In 2013, DRC had HIV prevalence rates of 1.1% among adults (age; 15-49 years) and 3% among pregnant women [1]. The country PMTCT program was introduced in 1999 and mainly implemented with support of international organizations, including United Nations Children Funds (UNICEF); The United States President's Emergency Plan for AIDS Relief (PEPFAR); and Global Fund for malaria, tuberculosis (TB), and HIV. Because of low HIV prevalence rates in some geographic areas, HIV services were provided only in limited LHCs in each HZ. Therefore, PMTCT services were introduced at maternal, newborn, and child health (MNCH) facilities that have at least 30 deliveries per month. By the end of 2013, PMTCT activities were integrated only at 33% (2482 /7520) health facilities, and MTCT prevalence rates were 13% at 6 weeks of age [14].

In this country, an LHC is a public or private health facility and is run by a non-physician, where majority of its clients and patients are members of the community where it is located. Only LHC that has ANC and maternity services were considered for PMTCT services. In 2013, in order to achieve objectives of the global plan for eMCT, DRC introduced task shifting for non-physician clinicians to allow them to prescribe and provide cART. Thus, nurses and midwives were allowed to initiate and follow up PLHIV including pWLHIV.

As many health changes were needed before a nationwide implementation of this new approach, DRC decided to start with a pilot program that would allow changes to address long-standing health-systems issues. Thus, "Test & Treat" approach for pWLHIV was introduced at LHC with support from the Swedish International Development Authority (SIDA) in Katanga province. PMTCT services were introduced at all LHCs to include those that were not previously considered for HIV treatment services in six HZ. These efforts have been technically assisted by UNICEF.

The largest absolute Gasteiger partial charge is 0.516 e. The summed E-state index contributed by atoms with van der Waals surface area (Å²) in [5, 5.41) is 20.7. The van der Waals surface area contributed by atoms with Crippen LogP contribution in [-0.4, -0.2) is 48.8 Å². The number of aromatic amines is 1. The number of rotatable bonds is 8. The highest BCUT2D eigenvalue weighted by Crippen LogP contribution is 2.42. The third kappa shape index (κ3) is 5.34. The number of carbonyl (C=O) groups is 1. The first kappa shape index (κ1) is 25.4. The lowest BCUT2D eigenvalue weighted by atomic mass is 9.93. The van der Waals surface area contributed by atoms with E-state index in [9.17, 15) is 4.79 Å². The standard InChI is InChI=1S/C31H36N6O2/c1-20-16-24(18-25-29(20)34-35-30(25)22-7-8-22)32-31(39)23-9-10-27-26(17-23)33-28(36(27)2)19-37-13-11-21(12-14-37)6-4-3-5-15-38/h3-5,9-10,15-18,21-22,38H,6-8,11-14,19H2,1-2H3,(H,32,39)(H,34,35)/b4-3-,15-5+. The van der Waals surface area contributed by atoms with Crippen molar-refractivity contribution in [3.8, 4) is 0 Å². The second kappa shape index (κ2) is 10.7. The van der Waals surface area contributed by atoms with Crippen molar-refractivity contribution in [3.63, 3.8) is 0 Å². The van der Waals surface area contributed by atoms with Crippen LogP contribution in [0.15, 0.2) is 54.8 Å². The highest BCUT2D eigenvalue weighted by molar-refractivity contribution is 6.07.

In this study, we used the term "Test & Treat" approach for PMTCT for option B+ according to the World Health Organization guidelines of 2012. According to this approach, HIV infected pregnant women will be initiated cART after the HIV diagnosis is made regardless of the level of CD4 counts. Technically, option B+ is indeed a ‘test and treat" approach for HIV infected pregnant women. The package of ‘Test & Treat" efforts for PMTCT included routine HIV testing for pregnant women including their male partners, collection of blood samples for renal and liver function tests, initiation of cART irrespective of CD4 levels, infant ART prophylaxis from birth up to 6 weeks of age, cotrimoxazole prophylaxis (CP), and virologic tests using polymerase chain reaction (PCR) techniques for infants from 6 weeks of age. The use of simplified ten of ovir-based cART was recommended for pWLHIV and breastfeeding HIV-infected mothers, and the same approach for their HIV seropositive male partners. Mothers are encouraged to exclusively breastfeed until 6 months. As the country has adopted this approach for its national program, eventual challenges to be addressed for its scale up at national level have not yet been documented. Therefore, this study aimed to evaluate this « Test & Treat » approach for PMTCT implemented between September 2013 and June 2015 at LHC in DRC.



This is the review of routinely collected data at 85 LHC among 128 health facilities of the pilot phase for "Test & Treat" approach supported by UNICEF. These LHCs were located in the 6 health (HZ) in Katanga province, that is, 3 urban HZ (Kapemba, Tshamilemba, and Kisanga) in the city of Lubumbashi, and 3 rural HZ (Kasenga, Sakania, and Kipushi) (Figure 1). Data were collected from the medical records over 15 days. Medical records with incomplete data (0.5%) were excluded. Not-for-profit LHC included those that are owned and managed by churches. For-profit LHC included those that were built for moneymaking business by individual or association of individuals.

Figure 1: Map of Health zones in Democratic Republic of Congo. View Figure 1


Study and data collection